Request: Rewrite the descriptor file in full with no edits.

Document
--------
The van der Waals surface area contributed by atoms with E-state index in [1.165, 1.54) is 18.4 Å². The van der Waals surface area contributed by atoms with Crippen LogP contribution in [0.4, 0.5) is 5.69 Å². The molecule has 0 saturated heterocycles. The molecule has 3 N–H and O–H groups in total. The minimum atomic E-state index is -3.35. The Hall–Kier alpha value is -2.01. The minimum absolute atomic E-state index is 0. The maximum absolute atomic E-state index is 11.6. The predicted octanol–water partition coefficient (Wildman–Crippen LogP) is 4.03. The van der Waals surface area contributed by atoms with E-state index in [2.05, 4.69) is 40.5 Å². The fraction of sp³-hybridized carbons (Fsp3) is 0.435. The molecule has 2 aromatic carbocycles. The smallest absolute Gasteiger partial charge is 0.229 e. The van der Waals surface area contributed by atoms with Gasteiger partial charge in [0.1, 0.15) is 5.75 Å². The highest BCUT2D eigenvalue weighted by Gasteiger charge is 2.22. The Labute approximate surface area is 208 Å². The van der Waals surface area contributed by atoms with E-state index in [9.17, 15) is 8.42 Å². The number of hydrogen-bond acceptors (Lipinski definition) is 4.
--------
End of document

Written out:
The van der Waals surface area contributed by atoms with E-state index in [1.165, 1.54) is 18.4 Å². The van der Waals surface area contributed by atoms with Crippen LogP contribution in [0.4, 0.5) is 5.69 Å². The molecule has 0 saturated heterocycles. The molecule has 3 N–H and O–H groups in total. The minimum atomic E-state index is -3.35. The Hall–Kier alpha value is -2.01. The minimum absolute atomic E-state index is 0. The maximum absolute atomic E-state index is 11.6. The predicted octanol–water partition coefficient (Wildman–Crippen LogP) is 4.03. The van der Waals surface area contributed by atoms with E-state index in [2.05, 4.69) is 40.5 Å². The fraction of sp³-hybridized carbons (Fsp3) is 0.435. The molecule has 2 aromatic carbocycles. The smallest absolute Gasteiger partial charge is 0.229 e. The van der Waals surface area contributed by atoms with Gasteiger partial charge in [0.1, 0.15) is 5.75 Å². The highest BCUT2D eigenvalue weighted by Gasteiger charge is 2.22. The Labute approximate surface area is 208 Å². The van der Waals surface area contributed by atoms with E-state index in [9.17, 15) is 8.42 Å². The number of hydrogen-bond acceptors (Lipinski definition) is 4.